Last month university presses came together for their annual convention in Philadelphia. This was only my fifth meeting so I lack the deep perspective that many of my colleagues in the UP world have, but I perceived signs of a shift in the center of gravity around conversations of open access. It’s a somewhat wobbly, but directionally clear migration toward engaging deeply with how OA might apply toward monographs.
We can point to a number of causes for this shift.
• More and more presses are becoming structurally affiliated with their libraries. In most of these cases, that concurrently brings a very high level of appreciation (or at least curiosity) for OA.
• As with any group this size, there has been churn in some of the leaders at presses. Many of these new leaders see OA as an issue that simply must be addressed—whether it is to endorse, criticize, optimize, or investigate. These leaders frequently posses a growing awareness that within much of scholarly publishing, funding models are shifting from ones of selling content to selling services.
• The maturation of analytical usage data for electronic editions held in institutional library collections is giving new insight into how our books are being discovered and used by scholars. Some of this data suggest that the discoverability afforded by OA may be leading to increased usage.
• Very much related to that, we are hearing about case studies where titles that are published in digital OA still have significant print revenue potential.
• Finally, while the sales pattern for print monographs continues its asymptotic decline approaching unsustainability, digital revenue has hit the hockey stick and essentially flattened. When we experienced triple digit growth in electronic formats just a few years ago, we had to be cautious about shifting to a model that would jeopardize that revenue. What it looks like we’re seeing now is a stabilizing of sales patterns, which allows us to consider new long-term revenue models. For me, now that digital sales have stagnated, I’m beginning to wonder whether it’s still worth protecting these digital revenue streams. The expenses for creating DRM, limiting distribution, and managing cost recovery might be close to equaling the revenue we’re seeing from digital formats. The next question becomes, what does long-term print revenue look like when digital is free?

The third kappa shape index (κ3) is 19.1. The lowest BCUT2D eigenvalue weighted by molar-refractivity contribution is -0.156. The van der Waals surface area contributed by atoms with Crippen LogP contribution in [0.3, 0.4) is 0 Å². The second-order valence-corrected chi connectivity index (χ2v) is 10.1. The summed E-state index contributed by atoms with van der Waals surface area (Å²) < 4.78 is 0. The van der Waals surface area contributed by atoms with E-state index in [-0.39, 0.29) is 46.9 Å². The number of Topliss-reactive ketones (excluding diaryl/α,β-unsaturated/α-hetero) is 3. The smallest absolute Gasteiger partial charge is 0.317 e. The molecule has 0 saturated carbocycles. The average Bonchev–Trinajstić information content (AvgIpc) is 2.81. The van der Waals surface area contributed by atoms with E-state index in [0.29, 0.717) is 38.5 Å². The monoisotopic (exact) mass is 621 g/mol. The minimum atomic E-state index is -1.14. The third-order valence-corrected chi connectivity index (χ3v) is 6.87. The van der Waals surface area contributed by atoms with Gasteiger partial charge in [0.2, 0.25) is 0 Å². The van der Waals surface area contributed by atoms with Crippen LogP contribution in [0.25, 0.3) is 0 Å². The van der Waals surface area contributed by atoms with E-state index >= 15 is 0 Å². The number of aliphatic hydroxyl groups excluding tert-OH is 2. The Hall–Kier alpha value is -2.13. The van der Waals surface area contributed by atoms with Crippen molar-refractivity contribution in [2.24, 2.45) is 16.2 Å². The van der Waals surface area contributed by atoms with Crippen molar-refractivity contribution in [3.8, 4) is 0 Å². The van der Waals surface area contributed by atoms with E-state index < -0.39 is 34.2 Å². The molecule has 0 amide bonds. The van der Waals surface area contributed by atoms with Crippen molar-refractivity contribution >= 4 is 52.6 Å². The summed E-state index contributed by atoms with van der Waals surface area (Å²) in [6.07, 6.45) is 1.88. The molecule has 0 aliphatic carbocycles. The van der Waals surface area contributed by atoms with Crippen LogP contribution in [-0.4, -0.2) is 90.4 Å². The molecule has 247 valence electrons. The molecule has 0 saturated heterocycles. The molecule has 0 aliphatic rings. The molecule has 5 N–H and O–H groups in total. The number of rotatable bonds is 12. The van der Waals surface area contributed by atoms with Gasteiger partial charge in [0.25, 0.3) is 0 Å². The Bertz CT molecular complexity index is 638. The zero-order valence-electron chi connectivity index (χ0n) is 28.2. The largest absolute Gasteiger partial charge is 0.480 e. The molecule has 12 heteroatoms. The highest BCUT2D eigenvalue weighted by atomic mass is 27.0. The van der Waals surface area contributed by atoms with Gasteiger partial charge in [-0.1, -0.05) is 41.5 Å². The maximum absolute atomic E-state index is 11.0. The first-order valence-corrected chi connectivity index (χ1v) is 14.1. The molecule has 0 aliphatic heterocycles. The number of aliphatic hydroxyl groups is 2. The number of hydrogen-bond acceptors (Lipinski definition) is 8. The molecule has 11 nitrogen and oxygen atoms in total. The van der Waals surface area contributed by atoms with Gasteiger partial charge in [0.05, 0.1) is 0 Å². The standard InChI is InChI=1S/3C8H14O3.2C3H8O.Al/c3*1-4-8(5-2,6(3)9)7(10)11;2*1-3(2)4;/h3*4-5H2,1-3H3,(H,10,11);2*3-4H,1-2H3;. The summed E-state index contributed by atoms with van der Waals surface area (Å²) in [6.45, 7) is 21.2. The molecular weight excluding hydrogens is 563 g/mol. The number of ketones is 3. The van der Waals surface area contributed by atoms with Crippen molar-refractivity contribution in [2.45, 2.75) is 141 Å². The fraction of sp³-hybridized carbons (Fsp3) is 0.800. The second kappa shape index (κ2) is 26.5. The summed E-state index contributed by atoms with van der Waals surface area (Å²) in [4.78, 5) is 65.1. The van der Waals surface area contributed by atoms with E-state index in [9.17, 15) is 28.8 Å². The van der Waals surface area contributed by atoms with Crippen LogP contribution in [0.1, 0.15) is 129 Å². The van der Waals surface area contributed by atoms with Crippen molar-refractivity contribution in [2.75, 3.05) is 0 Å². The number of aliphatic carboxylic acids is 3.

While the conversation is shifting slowly from defensiveness, to curiosity and even inquisitiveness about how OA could and should look (and especially how within an OA environment university presses must retain value for we’re uniquely good at—identifying, enhancing, and disseminating high quality humanities texts) there’s still a wide range of opinions within the university press world about OA. That might stop us from being able to present a unified perspective, but I believe the diversity is a positive thing. We’ve seen what happened in the OA marketplace for journals when a few monolithic publishers wrote most of the rules. It may take the UP world more time to embrace OA, but you can rest assured that if we’re given the space and institutional support to work it out, the outcome should be one that our partners (authors, librarians, scholars, and students) will vigorously embrace.